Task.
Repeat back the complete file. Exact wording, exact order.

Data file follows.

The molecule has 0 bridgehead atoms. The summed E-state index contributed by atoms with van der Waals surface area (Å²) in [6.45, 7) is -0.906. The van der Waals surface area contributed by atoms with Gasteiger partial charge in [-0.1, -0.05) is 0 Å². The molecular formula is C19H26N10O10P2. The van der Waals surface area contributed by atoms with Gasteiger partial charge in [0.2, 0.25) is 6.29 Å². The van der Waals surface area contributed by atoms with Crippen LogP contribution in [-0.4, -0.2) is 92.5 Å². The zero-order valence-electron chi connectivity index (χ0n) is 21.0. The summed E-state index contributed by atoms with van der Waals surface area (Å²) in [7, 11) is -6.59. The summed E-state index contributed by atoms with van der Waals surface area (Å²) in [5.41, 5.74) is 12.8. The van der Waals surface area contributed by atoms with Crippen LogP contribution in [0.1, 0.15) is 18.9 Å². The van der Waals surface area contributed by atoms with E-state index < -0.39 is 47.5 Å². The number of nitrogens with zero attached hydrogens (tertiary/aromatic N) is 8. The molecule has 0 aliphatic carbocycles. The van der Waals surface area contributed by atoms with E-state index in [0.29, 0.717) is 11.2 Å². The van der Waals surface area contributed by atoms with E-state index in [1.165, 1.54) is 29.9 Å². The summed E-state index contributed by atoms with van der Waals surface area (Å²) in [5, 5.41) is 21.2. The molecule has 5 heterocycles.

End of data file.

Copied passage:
The molecule has 0 bridgehead atoms. The summed E-state index contributed by atoms with van der Waals surface area (Å²) in [6.45, 7) is -0.906. The van der Waals surface area contributed by atoms with Gasteiger partial charge in [-0.1, -0.05) is 0 Å². The molecular formula is C19H26N10O10P2. The van der Waals surface area contributed by atoms with Gasteiger partial charge in [0.2, 0.25) is 6.29 Å². The van der Waals surface area contributed by atoms with Crippen LogP contribution in [-0.4, -0.2) is 92.5 Å². The zero-order valence-electron chi connectivity index (χ0n) is 21.0. The summed E-state index contributed by atoms with van der Waals surface area (Å²) in [7, 11) is -6.59. The summed E-state index contributed by atoms with van der Waals surface area (Å²) in [5.41, 5.74) is 12.8. The van der Waals surface area contributed by atoms with Crippen LogP contribution in [0.1, 0.15) is 18.9 Å². The van der Waals surface area contributed by atoms with E-state index < -0.39 is 47.5 Å². The number of nitrogens with zero attached hydrogens (tertiary/aromatic N) is 8. The molecule has 0 aliphatic carbocycles. The van der Waals surface area contributed by atoms with E-state index in [0.29, 0.717) is 11.2 Å². The van der Waals surface area contributed by atoms with E-state index in [1.165, 1.54) is 29.9 Å². The summed E-state index contributed by atoms with van der Waals surface area (Å²) in [5, 5.41) is 21.2. The molecule has 5 heterocycles.